Anybody picking up a copy of Robert Heller's latest book will find it difficult to overcome a sense of foreboding. The title, In Search of European Excellence, is so reminiscent of the Tom Peters and Robert Waterman best-seller, in which many of the once-great case studies soon fell from grace, that it looks as if the doyen of British management journalists is unnecessarily tempting fate.
But Mr Heller is too smart for that. He does not even go in for lengthy examinations of specific companies. Rather, different organisations are brought in and out of the picture to illustrate points good and bad.
Accordingly, Marks & Spencer is introduced for a brief section on the development of the concept of the "virtual organisation". Pointing out that "M&S has been a manufacturer without factories ever since the founder, Michael Marks, decided to sell all goods at the fixed price of a penny", he then explores the tensions created when a company seeks to hang on to its reputation as a benevolent employer while not maintaining total control over the people and operations working on its behalf.
Similarly, he looks at LucasVarity to examine the problems that are threatening to undermine the 1996 merger that soon ceased to be thought of as a genuine marriage. In particular, he pours doubt on the ability of the much-touted concept of re-engineering to bring about a substantial change in fortunes.
Emphasising the limitations of an approach that even its proponents accept has a high failure rate, he says that LucasVarity appears to be one of those companies where spectacular results have been achieved in parts of the organisation while overall performance continues to disappoint.
"The key lesson of the failed re-engineers is that initiatives to reshape businesses and their cultures often founder because top managements, while preaching revolution, in practice never go beyond narrow reform," he adds.
This sounds defeatist, but he is not totally without hope. Conscious that he is writing at a time when it is becoming widely perceived that Europe is falling behind the United States and Asia in the take-up of new technologies and approaches to business, he suggests that "a new breed of excellent managers" is emerging to take up the challenge of trying to catch up with the Americans and Japanese.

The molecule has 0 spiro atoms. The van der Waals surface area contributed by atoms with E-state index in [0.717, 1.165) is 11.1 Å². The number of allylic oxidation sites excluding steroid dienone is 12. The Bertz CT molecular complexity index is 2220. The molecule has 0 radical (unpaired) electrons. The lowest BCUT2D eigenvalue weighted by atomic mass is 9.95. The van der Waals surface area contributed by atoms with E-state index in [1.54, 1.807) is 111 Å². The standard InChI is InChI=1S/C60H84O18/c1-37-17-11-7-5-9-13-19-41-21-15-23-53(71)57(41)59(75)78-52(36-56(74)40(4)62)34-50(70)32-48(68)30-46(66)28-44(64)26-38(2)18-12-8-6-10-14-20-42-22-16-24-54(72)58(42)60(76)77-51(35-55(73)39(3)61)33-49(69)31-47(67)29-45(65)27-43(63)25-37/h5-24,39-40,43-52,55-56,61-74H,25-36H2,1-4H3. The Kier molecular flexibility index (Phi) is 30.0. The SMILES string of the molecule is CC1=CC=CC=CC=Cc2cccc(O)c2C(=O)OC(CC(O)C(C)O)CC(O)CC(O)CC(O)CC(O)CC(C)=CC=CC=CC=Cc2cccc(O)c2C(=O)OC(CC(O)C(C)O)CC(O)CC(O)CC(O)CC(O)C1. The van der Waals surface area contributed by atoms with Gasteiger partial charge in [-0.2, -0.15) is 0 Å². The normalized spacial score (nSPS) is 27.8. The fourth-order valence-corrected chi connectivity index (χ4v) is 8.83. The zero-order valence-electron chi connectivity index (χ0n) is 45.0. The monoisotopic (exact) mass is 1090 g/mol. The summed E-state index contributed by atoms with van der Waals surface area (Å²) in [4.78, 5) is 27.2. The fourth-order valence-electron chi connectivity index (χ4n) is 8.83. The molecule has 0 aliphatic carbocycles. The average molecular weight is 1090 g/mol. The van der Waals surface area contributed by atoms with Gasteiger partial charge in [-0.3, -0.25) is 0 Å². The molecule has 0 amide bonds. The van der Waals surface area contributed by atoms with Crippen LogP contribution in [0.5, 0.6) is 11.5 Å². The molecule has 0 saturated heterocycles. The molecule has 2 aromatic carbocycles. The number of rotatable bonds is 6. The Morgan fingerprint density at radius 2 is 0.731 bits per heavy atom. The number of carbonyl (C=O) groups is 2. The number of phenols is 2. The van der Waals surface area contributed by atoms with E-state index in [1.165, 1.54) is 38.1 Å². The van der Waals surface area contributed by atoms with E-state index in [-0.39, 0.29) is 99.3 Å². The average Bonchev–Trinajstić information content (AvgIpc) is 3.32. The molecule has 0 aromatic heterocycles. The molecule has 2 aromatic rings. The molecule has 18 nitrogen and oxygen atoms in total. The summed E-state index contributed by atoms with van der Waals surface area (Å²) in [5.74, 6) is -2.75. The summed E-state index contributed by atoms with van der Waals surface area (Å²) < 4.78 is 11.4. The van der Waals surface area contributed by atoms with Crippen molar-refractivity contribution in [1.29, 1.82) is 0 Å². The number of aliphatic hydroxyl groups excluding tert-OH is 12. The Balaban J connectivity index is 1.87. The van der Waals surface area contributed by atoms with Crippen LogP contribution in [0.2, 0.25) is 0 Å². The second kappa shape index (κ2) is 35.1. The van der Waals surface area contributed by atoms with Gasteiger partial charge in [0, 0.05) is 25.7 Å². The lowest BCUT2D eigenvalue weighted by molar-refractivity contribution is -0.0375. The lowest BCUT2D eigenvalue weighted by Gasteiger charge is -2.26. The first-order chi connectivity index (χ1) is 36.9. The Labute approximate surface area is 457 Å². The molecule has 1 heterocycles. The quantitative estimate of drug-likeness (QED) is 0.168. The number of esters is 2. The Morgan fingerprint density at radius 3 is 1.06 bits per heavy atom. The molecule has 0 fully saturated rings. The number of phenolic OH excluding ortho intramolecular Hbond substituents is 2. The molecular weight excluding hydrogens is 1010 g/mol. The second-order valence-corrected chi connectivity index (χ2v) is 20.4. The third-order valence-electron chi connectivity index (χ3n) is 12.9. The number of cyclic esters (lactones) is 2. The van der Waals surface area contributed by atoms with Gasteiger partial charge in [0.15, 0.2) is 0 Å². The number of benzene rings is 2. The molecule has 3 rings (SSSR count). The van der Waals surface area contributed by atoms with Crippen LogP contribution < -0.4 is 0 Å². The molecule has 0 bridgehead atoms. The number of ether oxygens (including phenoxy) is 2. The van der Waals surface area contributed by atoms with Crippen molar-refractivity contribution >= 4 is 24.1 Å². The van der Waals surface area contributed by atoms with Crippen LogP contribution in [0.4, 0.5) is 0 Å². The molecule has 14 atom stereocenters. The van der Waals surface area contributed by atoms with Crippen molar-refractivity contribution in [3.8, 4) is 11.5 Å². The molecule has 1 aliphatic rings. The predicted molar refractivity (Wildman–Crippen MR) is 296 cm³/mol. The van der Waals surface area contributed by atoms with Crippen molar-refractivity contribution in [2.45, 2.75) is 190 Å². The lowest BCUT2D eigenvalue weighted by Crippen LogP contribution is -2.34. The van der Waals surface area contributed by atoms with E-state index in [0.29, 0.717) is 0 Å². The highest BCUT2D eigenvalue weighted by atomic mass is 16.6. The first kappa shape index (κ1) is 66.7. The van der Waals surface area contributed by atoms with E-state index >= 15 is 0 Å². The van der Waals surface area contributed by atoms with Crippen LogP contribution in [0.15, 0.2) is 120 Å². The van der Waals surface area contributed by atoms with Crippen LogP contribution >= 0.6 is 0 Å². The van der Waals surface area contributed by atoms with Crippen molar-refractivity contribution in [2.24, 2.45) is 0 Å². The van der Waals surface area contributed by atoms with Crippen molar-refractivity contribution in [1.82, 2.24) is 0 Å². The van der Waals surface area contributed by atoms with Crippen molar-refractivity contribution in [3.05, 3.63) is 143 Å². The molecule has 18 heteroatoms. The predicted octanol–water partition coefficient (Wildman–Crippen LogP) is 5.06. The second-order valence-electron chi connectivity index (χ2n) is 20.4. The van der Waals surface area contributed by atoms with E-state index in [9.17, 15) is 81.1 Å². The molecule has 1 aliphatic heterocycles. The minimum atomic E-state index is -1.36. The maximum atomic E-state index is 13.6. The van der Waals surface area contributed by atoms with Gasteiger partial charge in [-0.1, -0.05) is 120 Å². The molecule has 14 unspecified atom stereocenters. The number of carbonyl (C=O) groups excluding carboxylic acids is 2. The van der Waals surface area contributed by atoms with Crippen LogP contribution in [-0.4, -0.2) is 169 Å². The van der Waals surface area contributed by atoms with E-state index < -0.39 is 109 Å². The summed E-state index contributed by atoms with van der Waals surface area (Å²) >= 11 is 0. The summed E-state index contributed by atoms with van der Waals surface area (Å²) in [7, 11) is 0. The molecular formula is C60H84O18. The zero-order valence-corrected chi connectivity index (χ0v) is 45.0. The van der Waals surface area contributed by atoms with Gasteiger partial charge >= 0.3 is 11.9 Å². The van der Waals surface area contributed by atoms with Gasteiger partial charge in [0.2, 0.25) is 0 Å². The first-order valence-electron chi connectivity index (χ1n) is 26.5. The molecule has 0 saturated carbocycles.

No doubt also conscious that business readers like action plans, he sets out 10 "vital renaissance strategies" that are adopted by leaders desperate not to take their charges into the footsteps of those who converted great companies into not-so-great ones.
These are: devolving leadership without losing control or direction; driving radical change in the entire corporate system, not just in its parts; reshaping culture to achieve long-term success; dividing to rule, winning the rewards of smallness while staying or growing large; exploiting the organisation by new approaches to central direction; keeping the competitive edge in a world where the old ways of winning no longer work; achieving constant renewal by stopping success from sowing the seeds of decay; managing the motivators so that people can motivate themselves; making team-working work, the new, indispensable skill; and achieving total management quality by managing everything much better.
Many of the still mainly American leaders that have gone down this route are heading young, high-tech companies. As Mr Heller points out in his book (published by HarperCollins at pounds 20) the "two streams" of new technology and new management ideas flow together. But executives such as Jack Welch at General Electric of the United States and Robert Goizueta of Coca-Cola are recognising that older organisations must face up to what management guru Peter Drucker refers to as "the new realities".
There does, however, appear to be one significant problem; another development of the modern world is the apparently endless desire to personalise everything, so that any kind of success or failure at an organisation is put down to the role of one person.
Accordingly, the apparently successful shift in focus from manufacturing to marketing at the sports goods company Adidas is, as Heller describes, attributed to the arrival of Robert Louis-Dreyfus, the former Saatchi chief, as chairman and chief executive, while everybody is familiar with how Liam Strong, the Sears boss, was blamed for everything that went wrong at the retailer when he could not possibly have been responsible for everything.
Nevertheless, as the likes of Bill Gates of Microsoft and Andy Grove of Intel are continually reminding us, the stakes are too high for European companies to shrink from such obstacles. Mr Heller's real theme is to be bold and to not be hemmed in by the old ways.
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